NY1 VIDEO: The Road to City Hall’s Errol Louis visited City Councilman Daniel Dromm’s 25th city council district in Queens.
Residents in densely populated Jackson Heights, Queens, are so desperate for public green spaces that they recently temporarily closed down a blocklong section of 78th Street and laid down clumps of synthetic grass bought, on Craigslist, from a suburban house in New Jersey.
That desperation has come into sharp relief in recent weeks, as residents have reacted angrily to proposals by the private Garden School to sell an athletic field to a private developer with plans to build a high-rise apartment building on the site.
In a battle that has prompted accusations of nepotism and financial mismanagement, the unremarkable 29,000-square-foot field has become emblematic of how the financial crisis has buffeted already struggling private schools across New York and the country.
The controversy arose in January after trustees of the 87-year-old Garden School, which has a debt of more than $2 million, rejected a $4.8 million offer from the city for the field, on the grounds that it could take up to two years for the financing to be approved, time the trustees said the school and its students could not afford. Even when the city two weeks ago increased its offer to $6.8 million, more than the developer’s offer of $5.4 million, the board appeared unmoved, wanting the money up front.
The city, said the mayor’s office, wants to use the field to expand nearby Travers Park, Jackson Heights’ only park, which is scarcely longer than a football field. It also said the process would take less than two years.
The decision by the school has attracted the anger of parents, environmental groups and members of Mayor Michael R. Bloomberg’s office. They have banded together, with many accusing the tidy red-brick school of chronic mismanagement, willful elitism and short-sightedness. The debate over the field, in a multiethnic neighborhood peppered with sari shops and Peruvian chicken joints, has touched on issues of class and ethnicity.
The mayor’s office said Wednesday that Deputy Mayor Howard Wolfson would meet with the school’s board this week to try to persuade it to reconsider the city’s offer. Meanwhile, many local parents have dug into their own pockets and raised $260,000 to try to keep the field out of private hands. But so far, the school has refused their loan.
“If the school sells to developers, it will kill the school, as who on earth will pay $15,500 tuition to send their kid to a school without a playground?” asked Will Sweeney, a film producer, who is leading the drive to save the field. He said he was motivated by the desire for an expansive green patch where his 2-year-old, Malcolm, could play. “Someone needs to ask how the school got to this point financially,” he added.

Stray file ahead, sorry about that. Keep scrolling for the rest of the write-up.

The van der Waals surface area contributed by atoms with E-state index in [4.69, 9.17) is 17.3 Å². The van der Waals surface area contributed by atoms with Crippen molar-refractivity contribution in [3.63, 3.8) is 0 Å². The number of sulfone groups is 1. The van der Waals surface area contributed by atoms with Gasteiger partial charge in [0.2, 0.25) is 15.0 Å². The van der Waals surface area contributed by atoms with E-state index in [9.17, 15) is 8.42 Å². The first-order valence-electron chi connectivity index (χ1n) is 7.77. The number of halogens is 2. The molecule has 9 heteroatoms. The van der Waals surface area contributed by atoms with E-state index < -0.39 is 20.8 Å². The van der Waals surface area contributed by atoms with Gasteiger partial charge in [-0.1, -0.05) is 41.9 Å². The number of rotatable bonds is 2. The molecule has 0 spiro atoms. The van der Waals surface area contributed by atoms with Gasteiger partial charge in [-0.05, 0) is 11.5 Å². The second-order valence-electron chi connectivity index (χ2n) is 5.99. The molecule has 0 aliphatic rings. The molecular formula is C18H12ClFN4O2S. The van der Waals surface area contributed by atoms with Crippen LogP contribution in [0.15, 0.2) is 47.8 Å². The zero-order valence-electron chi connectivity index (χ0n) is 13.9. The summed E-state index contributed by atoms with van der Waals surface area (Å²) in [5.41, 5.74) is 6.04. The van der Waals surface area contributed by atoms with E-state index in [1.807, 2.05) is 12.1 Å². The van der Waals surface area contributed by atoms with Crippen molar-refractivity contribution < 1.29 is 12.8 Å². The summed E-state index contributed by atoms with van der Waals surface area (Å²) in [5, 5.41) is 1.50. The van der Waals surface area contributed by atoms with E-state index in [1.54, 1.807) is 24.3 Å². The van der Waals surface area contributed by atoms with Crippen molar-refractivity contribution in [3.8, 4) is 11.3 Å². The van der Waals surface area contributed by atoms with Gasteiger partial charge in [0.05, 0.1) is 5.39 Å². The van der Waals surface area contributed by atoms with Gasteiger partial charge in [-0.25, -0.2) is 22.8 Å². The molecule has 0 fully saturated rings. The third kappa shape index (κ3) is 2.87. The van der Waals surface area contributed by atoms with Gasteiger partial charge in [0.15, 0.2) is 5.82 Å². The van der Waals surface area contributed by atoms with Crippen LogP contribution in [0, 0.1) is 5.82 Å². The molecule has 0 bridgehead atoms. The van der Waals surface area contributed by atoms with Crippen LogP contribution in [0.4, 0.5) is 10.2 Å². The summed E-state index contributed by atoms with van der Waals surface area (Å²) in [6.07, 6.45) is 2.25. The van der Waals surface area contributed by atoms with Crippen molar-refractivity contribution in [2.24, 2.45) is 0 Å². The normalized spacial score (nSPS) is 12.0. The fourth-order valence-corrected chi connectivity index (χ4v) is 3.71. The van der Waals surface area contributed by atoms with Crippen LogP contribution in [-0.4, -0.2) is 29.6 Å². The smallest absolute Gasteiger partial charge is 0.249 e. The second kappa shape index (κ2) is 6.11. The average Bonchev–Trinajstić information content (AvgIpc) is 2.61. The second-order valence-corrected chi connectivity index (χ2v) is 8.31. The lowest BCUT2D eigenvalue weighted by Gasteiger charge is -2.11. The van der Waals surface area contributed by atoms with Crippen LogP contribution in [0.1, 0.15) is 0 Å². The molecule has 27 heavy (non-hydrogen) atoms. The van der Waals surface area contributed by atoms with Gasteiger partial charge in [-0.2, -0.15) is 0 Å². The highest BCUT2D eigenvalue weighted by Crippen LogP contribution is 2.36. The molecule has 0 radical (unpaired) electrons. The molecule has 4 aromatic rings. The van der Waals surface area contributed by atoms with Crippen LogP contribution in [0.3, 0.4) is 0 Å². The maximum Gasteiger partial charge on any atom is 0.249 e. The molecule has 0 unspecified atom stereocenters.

But Michael Rakosi, vice president of the school’s board of trustees, argued that chalk, teachers and computers could not be paid for with the city’s promises. Moreover, he said, the residents shouting the loudest did not send their children to his school.
Disagreeing with criticism that Garden School, most of whose students are not from Jackson Heights, was out of touch with the community, he said that the school served dozens of ethnic groups from across Queens, and that many students received financial aid.
“I would happily sell to the city tomorrow, but they haven’t paid a nickel,” said Mr. Rakosi, who works in real estate. “I can’t pay my teachers based on promises. My responsibility is to 300 little kids.”
Arthur Gruen, president of Garden’s Board of Trustees, said the financial downturn had contributed to enrollment falling to 240 students this year, from 330 in 2009. “There has been no financial mismanagement,” he said.
But some parents of students at the school said that mismanagement preceded the financial crisis, and that a sudden rise in tuition in 2009 had led to the departure of many students, and that the problem had been made worse by a lack of investment and meager fund-raising efforts.
According to the school’s financial statements, the school has four outstanding loans amounting to $2.25 million, including two loans totaling $1 million that it took out in 2009 — at an interest rate of 12.99 percent — from Precision Financial, a loan and mortgage company based on Long Island, which has since gone out of business, and whose chief executive was Mark Rosenbloom, Mr. Rakosi’s nephew. Mr. Rosenbloom could not be reached by phone.
Mr. Sweeney was adamant that the school could have received loans with better terms. But Mr. Rakosi said the loan from his nephew’s company was the most favorable at the time and had been secured with the support and knowledge of the board.